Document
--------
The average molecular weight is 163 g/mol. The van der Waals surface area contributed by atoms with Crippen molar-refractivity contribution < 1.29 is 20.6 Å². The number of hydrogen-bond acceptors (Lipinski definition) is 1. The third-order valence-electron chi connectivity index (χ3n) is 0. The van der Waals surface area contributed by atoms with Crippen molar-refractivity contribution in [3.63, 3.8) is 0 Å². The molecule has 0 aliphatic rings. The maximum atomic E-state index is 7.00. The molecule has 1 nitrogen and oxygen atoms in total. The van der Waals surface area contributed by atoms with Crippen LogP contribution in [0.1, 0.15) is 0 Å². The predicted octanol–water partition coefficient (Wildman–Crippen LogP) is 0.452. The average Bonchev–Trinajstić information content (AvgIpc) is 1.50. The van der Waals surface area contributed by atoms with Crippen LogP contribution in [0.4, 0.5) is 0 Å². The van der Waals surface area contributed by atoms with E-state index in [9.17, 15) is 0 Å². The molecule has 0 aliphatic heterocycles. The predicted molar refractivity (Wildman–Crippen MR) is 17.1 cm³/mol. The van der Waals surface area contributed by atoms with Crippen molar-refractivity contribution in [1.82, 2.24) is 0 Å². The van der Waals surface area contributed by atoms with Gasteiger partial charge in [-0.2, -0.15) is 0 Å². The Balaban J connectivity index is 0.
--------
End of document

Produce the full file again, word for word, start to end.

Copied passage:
The average molecular weight is 163 g/mol. The van der Waals surface area contributed by atoms with Crippen molar-refractivity contribution < 1.29 is 20.6 Å². The number of hydrogen-bond acceptors (Lipinski definition) is 1. The third-order valence-electron chi connectivity index (χ3n) is 0. The van der Waals surface area contributed by atoms with Crippen molar-refractivity contribution in [3.63, 3.8) is 0 Å². The molecule has 0 aliphatic rings. The maximum atomic E-state index is 7.00. The molecule has 1 nitrogen and oxygen atoms in total. The van der Waals surface area contributed by atoms with Crippen LogP contribution in [0.1, 0.15) is 0 Å². The predicted octanol–water partition coefficient (Wildman–Crippen LogP) is 0.452. The average Bonchev–Trinajstić information content (AvgIpc) is 1.50. The van der Waals surface area contributed by atoms with Crippen LogP contribution in [0.4, 0.5) is 0 Å². The van der Waals surface area contributed by atoms with E-state index in [9.17, 15) is 0 Å². The molecule has 0 aliphatic heterocycles. The predicted molar refractivity (Wildman–Crippen MR) is 17.1 cm³/mol. The van der Waals surface area contributed by atoms with Crippen molar-refractivity contribution in [1.82, 2.24) is 0 Å². The van der Waals surface area contributed by atoms with Gasteiger partial charge in [-0.2, -0.15) is 0 Å². The Balaban J connectivity index is 0.